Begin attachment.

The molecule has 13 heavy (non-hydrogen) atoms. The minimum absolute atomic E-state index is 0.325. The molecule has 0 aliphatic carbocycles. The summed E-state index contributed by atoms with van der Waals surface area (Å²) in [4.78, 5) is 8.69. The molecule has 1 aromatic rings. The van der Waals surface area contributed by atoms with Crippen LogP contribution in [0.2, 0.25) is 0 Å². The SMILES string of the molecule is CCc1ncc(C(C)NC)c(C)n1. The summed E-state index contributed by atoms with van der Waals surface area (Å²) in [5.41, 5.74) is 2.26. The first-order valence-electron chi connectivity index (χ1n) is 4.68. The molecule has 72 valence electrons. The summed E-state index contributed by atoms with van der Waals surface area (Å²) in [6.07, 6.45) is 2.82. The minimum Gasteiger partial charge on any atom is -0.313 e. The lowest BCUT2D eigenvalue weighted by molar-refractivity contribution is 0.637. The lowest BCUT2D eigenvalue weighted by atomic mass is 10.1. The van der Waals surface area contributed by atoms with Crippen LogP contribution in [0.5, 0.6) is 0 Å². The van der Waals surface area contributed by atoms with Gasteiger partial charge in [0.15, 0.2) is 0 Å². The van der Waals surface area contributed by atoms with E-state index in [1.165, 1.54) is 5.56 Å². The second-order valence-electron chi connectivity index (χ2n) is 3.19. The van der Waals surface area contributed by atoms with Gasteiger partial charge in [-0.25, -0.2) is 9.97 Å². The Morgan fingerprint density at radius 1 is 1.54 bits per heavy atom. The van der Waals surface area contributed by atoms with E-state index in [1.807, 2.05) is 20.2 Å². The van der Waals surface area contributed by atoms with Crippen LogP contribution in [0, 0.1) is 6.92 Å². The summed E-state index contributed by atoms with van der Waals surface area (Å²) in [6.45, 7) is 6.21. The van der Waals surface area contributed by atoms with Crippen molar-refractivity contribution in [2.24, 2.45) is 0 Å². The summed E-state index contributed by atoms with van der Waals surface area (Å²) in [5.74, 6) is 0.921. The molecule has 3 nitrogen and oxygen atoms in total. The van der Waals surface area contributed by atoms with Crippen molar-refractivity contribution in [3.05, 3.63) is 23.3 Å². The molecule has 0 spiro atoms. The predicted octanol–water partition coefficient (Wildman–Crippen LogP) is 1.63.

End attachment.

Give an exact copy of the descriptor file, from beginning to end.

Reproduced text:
The molecule has 13 heavy (non-hydrogen) atoms. The minimum absolute atomic E-state index is 0.325. The molecule has 0 aliphatic carbocycles. The summed E-state index contributed by atoms with van der Waals surface area (Å²) in [4.78, 5) is 8.69. The molecule has 1 aromatic rings. The van der Waals surface area contributed by atoms with Crippen LogP contribution in [0.2, 0.25) is 0 Å². The SMILES string of the molecule is CCc1ncc(C(C)NC)c(C)n1. The summed E-state index contributed by atoms with van der Waals surface area (Å²) in [5.41, 5.74) is 2.26. The first-order valence-electron chi connectivity index (χ1n) is 4.68. The molecule has 72 valence electrons. The summed E-state index contributed by atoms with van der Waals surface area (Å²) in [6.07, 6.45) is 2.82. The minimum Gasteiger partial charge on any atom is -0.313 e. The lowest BCUT2D eigenvalue weighted by molar-refractivity contribution is 0.637. The lowest BCUT2D eigenvalue weighted by atomic mass is 10.1. The van der Waals surface area contributed by atoms with Crippen LogP contribution in [0.5, 0.6) is 0 Å². The van der Waals surface area contributed by atoms with Gasteiger partial charge in [0.15, 0.2) is 0 Å². The van der Waals surface area contributed by atoms with E-state index in [1.165, 1.54) is 5.56 Å². The second-order valence-electron chi connectivity index (χ2n) is 3.19. The van der Waals surface area contributed by atoms with Gasteiger partial charge in [-0.25, -0.2) is 9.97 Å². The Morgan fingerprint density at radius 1 is 1.54 bits per heavy atom. The van der Waals surface area contributed by atoms with E-state index in [1.807, 2.05) is 20.2 Å². The van der Waals surface area contributed by atoms with Crippen LogP contribution in [0, 0.1) is 6.92 Å². The summed E-state index contributed by atoms with van der Waals surface area (Å²) in [6.45, 7) is 6.21. The van der Waals surface area contributed by atoms with Crippen molar-refractivity contribution in [2.24, 2.45) is 0 Å². The summed E-state index contributed by atoms with van der Waals surface area (Å²) in [5.74, 6) is 0.921. The molecule has 3 nitrogen and oxygen atoms in total. The van der Waals surface area contributed by atoms with Crippen molar-refractivity contribution in [3.05, 3.63) is 23.3 Å². The molecule has 0 spiro atoms. The predicted octanol–water partition coefficient (Wildman–Crippen LogP) is 1.63.